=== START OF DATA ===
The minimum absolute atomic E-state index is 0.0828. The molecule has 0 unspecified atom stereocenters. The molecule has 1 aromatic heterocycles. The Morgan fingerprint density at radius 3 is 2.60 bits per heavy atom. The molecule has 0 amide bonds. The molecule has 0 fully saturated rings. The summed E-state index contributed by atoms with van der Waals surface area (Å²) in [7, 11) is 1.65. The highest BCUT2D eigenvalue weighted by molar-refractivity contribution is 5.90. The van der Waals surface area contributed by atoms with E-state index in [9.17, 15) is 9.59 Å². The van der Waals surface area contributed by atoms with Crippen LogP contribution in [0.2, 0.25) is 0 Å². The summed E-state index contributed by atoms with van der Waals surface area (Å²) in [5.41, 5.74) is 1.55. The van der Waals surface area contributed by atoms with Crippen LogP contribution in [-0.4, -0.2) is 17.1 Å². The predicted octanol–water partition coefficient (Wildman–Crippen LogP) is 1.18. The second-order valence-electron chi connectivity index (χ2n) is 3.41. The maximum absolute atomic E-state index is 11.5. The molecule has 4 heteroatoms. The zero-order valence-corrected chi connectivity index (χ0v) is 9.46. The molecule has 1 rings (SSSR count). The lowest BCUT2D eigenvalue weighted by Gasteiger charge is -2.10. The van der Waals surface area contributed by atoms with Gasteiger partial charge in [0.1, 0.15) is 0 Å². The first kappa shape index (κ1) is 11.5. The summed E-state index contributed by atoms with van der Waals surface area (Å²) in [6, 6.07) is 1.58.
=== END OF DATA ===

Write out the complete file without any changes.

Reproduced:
The minimum absolute atomic E-state index is 0.0828. The molecule has 0 unspecified atom stereocenters. The molecule has 1 aromatic heterocycles. The Morgan fingerprint density at radius 3 is 2.60 bits per heavy atom. The molecule has 0 amide bonds. The molecule has 0 fully saturated rings. The summed E-state index contributed by atoms with van der Waals surface area (Å²) in [7, 11) is 1.65. The highest BCUT2D eigenvalue weighted by molar-refractivity contribution is 5.90. The van der Waals surface area contributed by atoms with E-state index in [9.17, 15) is 9.59 Å². The van der Waals surface area contributed by atoms with Crippen LogP contribution in [0.2, 0.25) is 0 Å². The summed E-state index contributed by atoms with van der Waals surface area (Å²) in [5.41, 5.74) is 1.55. The van der Waals surface area contributed by atoms with Crippen LogP contribution in [-0.4, -0.2) is 17.1 Å². The predicted octanol–water partition coefficient (Wildman–Crippen LogP) is 1.18. The second-order valence-electron chi connectivity index (χ2n) is 3.41. The maximum absolute atomic E-state index is 11.5. The molecule has 4 heteroatoms. The zero-order valence-corrected chi connectivity index (χ0v) is 9.46. The molecule has 1 rings (SSSR count). The lowest BCUT2D eigenvalue weighted by Gasteiger charge is -2.10. The van der Waals surface area contributed by atoms with Gasteiger partial charge in [0.1, 0.15) is 0 Å². The first kappa shape index (κ1) is 11.5. The summed E-state index contributed by atoms with van der Waals surface area (Å²) in [6, 6.07) is 1.58.